FN8 8)Thus Critias first denies that poieinis the same as prattein, and next denies that poieinis the same as ergazesthai. This is consistent with his already believing what he will soon say, that pratteinand ergazesthaiare the same. Wolfsdorf 2008 a, 221 seems not to understand this when he accuses Critias of confusion in the presentation of his distinction: ‘he claims that there is a distinction between doing ( prattein), making ( poiein), and working ( ergazesthai) . . . [H]e explains that things made ( poioumena) finely and usefully are works. In other words, working is a kind of making. However, Critias then identifies works ( ergasiai) and things done ( praxeis). Thus, Critias initially claims that working and doing are distinct, but then identifies the two.’ This charge is misplaced. Critias never initially claimed that ergazesthaiand pratteinwere distinct from each other, only that each was distinct from poiein.
FN9 9)Critias says that Hesiod calls things that are done admirably and beneficially erga. In most contexts, this assertion would be compatible with his calling other things ergaas well, e.g. things not done admirably and beneficially. But what he must mean here is that he calls onlysuch things erga. For in the prior sentence he said that no ergonis ever any kind of reproach. The syntactical subject of the Greek sentence is functioning as the logical predicate, an effect we can reproduce in English with cleft constructions such as: ‘It is things done admirably and beneficially that he calls erga.’ The sentence is not answering the question: ‘What does he call the things done admirably and beneficially?’, but rather the question: ‘Which are the things that he calls erga?’
FN10 10)In other contexts it might be germane to distinguish poiēsisand ergasiafrom poiēmaand ergonas process-words from product-words. But nothing is made of any such distinction here.
FN11 11)This certainly happens with verbs, where ou phēmimeans ‘I deny’ and ou didōmimeans ‘I withhold’. And something like this can happen with urbane accusations, e.g. ‘stranger, this was not done well’, implicating that it was done badly. Cf. Herodotus 5.39, when the Spartan king complains that the ephors advise him ou kalōs, i.e. badly.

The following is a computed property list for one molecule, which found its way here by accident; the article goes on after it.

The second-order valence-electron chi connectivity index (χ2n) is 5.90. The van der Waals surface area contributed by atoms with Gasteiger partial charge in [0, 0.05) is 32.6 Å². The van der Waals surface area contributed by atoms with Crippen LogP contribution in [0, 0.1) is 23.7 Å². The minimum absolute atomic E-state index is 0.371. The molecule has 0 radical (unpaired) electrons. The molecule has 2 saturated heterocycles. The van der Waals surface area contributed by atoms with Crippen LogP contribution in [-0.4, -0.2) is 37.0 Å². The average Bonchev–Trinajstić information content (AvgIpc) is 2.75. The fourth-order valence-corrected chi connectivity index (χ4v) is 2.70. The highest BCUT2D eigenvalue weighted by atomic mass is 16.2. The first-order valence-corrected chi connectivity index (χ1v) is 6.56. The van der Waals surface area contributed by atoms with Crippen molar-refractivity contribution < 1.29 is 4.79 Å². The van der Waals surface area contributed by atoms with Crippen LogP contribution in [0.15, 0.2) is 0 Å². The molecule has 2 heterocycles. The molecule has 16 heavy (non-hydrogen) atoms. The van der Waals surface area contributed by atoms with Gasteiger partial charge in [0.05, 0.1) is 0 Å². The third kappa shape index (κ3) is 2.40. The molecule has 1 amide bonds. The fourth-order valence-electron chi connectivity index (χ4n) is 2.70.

FN12 12)Hazebroucq 1997 assumes that Critias rules out a tertium quidbetween good and bad, and she condemns his distinction both for that reason, and because it characterizes the extremes by negation of their opposites: ‘La division est cependant mauvaise parce que le critère en est un jugement normative procédant par exclusion, sans qu’on pense ce qui caractérise positivement chacune des deux espèces distinguées: un ergonn’est jamais honteux, un poiēmal’est quelquefois, donc l’ ergasiaou praxisest belle et honorable quand la poiēsisn’est pas honteuse, et la poiēsisest honteuse quand elle n’est pas belle’ (216). In a footnote on the same page (216 n. 2) she compares Critias’ error to the mistake that Socrates makes in Symposium201e-202a, when he responds to Diotima’s assertion that Eros is not beautiful and good, by inferring that Eros must be ugly and bad. Hazebroucq’s comments here are helpful, and I think that she is right that Critias imagines only two options (sc. that every poiēsisis either positively bad or positively good). In the main text, I offer him an additional option simply to show that it will not help him escape from the central incoherence.
FN13 13)If one has an account of ‘doing’ that is demanding (e.g. that one is ‘doing’ only when one is acting from a prohairesis) but trivial (in that it is automatically met whenever the agent is assessment-apt), then one can fail to meet the conditions for being temperate, by failing to meet the conditions for performing a demanding doing (e.g. one walks, but not from a prohairesis). But by the same token, one will also fail to be assessment-apt in that regard – one will not be judged intemperate merely for failing to be ‘doing’ anything. That absurdity is avoided.